Poetry: Chad Norman

Chad Norman

None of
all that was said
means anything
if I wish
to hide from it,
from him,
a past so long ago.

What does mean
and always has
finds one spot
to survive each
and every lovable season.

In there
he is long gone.
In there
I don't miss him
or think about him
at all;
a father
has one chance,
the small parental forest
I know,
I love, has many.

As I navigate
the ice and snow
walking a path
I have made,
I hear both my father
and the voices
of the trees
I have known
are for me to hear.

To take guidance from
about how
I am the older man now,
and this living 
and this aging
goes beyond
the failure of a father,
leaving me a happiness
in the songs
of one day's melting ice. 

for Mohammed

Somehow I endure
the waiting, and watch
as the clock's hands part,
the birth of a new year.

One second afterwards...
I sigh deeply, loudly,
actually manage
a strange rapid grin.

And come to understand,
to feel the essence of
every immediate blessing
relief begins to offer.

January 1, 2021
Casa Harris
Truro, N.S.

for Ernest Asante

At work in the endless warehouse
another new job taken on,
the widest broom in hand,
comfortable dust on floors
between the storied walls
where it is my job to sweep up
what's been left by the workers
who were told their jobs are over.

I feel them, their families, their losses
everywhere in the talkative air,
product they gave to long gone
taken from their town's economy,
all of them left to handle
such a shock, removal of an income,
all the promises money can make.

As each push begins to form a line
all of it what the bristles find
in both cracks and smooth sections,
a line appearing more and more
made up of broken concrete, old tape 
once placed to designate walkways,
dirt left by fork-truck trips, empty
pop-cans, lengths of banding used to
hold a variety of full pallets together,
and unbelievably in a spot easily unseen
a shiny unused nut, there alone,
causing me to believe it was forgotten.

I rest the broom against a railing
part of a protective guard, painted
yellow over the years, go down on
one knee to pick it up, and stop
the hand holding it to make a decision
about theft: am I or am I not guilty
by putting it in a pocket?

Another choice is offered the same moment
to place the nut in the open palm
of my other gloved hand, when chosen
I realize not only forgotten
it will never know a bolt
and the threads it will never
be wound through, like some
rare relationship being started,
required to hold together a building,
the essential dreams of a new owner
and his open, virus-free company.


What I am up against, if anything,
 when change slows my search, 
for better or worse doesn't matter
when a tree had no leaves
and now it is heavy with them,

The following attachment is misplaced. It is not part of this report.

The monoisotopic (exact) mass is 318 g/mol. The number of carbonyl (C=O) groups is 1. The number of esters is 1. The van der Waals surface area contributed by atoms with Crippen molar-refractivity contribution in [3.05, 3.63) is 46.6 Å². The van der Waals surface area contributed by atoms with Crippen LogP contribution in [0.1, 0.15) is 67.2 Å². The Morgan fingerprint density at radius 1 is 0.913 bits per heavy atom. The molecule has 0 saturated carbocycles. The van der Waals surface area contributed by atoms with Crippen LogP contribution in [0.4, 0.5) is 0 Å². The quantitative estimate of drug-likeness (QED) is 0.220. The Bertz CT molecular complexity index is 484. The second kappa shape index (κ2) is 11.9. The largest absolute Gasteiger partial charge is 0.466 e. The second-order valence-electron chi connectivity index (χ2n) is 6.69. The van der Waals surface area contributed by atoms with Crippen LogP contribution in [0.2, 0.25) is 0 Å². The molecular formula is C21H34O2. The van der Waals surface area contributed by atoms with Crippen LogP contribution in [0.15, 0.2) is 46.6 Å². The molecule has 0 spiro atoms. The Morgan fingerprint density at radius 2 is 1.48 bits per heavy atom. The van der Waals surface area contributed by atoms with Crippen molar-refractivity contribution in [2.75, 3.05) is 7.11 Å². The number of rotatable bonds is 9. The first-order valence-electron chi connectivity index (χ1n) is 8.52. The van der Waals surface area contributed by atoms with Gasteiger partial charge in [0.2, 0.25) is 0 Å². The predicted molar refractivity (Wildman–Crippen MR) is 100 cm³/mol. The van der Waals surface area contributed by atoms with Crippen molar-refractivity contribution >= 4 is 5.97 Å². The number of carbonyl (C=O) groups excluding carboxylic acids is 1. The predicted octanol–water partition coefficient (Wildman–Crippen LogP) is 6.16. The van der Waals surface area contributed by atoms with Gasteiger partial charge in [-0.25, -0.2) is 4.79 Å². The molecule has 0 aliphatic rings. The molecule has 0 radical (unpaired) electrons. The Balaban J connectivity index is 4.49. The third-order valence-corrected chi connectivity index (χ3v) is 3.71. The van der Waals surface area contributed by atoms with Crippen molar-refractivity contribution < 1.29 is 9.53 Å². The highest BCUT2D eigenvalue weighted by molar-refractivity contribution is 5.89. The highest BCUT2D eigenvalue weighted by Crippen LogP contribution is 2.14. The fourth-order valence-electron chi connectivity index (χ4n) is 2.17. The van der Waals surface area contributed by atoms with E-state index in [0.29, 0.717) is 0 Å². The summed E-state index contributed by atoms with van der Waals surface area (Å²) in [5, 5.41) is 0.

keeping me from spotting it
as I liked to do during the snow,
keeping me from seeing the boy
with a loud voice walking the poodle
going by it, going under it, knowing
nothing about what the Spring does
when it is time to rebuild somewhere else.

Now that hardwoods can hide the sources
of so many different irresistible sounds
the play on the mind, to fool it, begins,
an occasional event during my visits
all of them Winter or Spring to see
or hope to see what I thought was
a bobbing black feathered head
above what appeared to be the mother
but turned out to be a black branch,
the type a fir tree gives to shadows.

No matter what kind man stands
and watches, thinking there will be no
young again this year, a kind man
far below on the sidewalk where he
has grown comfortable with little
the nest wants him part of, even
though it won't be the one
where any young break through,
the rarity of eggs being any guarantee
a new member will join the family,
will join his hope of seeing or knowing
where the new nest is, the one hidden
he hasn't found yet, the one noisy
they don't want even him to know about,
to have any expectations it will be
where mortality ends in a hungry young beak.


To have a scene
where a fly
wakes from recent cold
or a wire holds up
a family of seven.

I call and call
as the spot draws closer...
hoping for a visit
on a day leaves are red.

Seeing is a return
into how many come
collecting this time.

Brief bio 

Chad Norman lives beside the high-tides of the Bay of Fundy, Truro, Nova Scotia. 

He has given talks and readings in Denmark, Sweden, Wales, Ireland, Scotland, America, and across Canada.

His poems appear in publications around the world and have been translated into Danish, Albanian, Romanian, Turkish, Italian, Spanish, Chinese, and Polish.
His collections are Selected & New Poems (Mosaic Press), and Squall: Poems In The Voice Of Mary Shelley, is out from Guernica Editions. And Simona: A Celebration of the S.P.C.A. will be out early 2021 from Cyberwit.Net (India).

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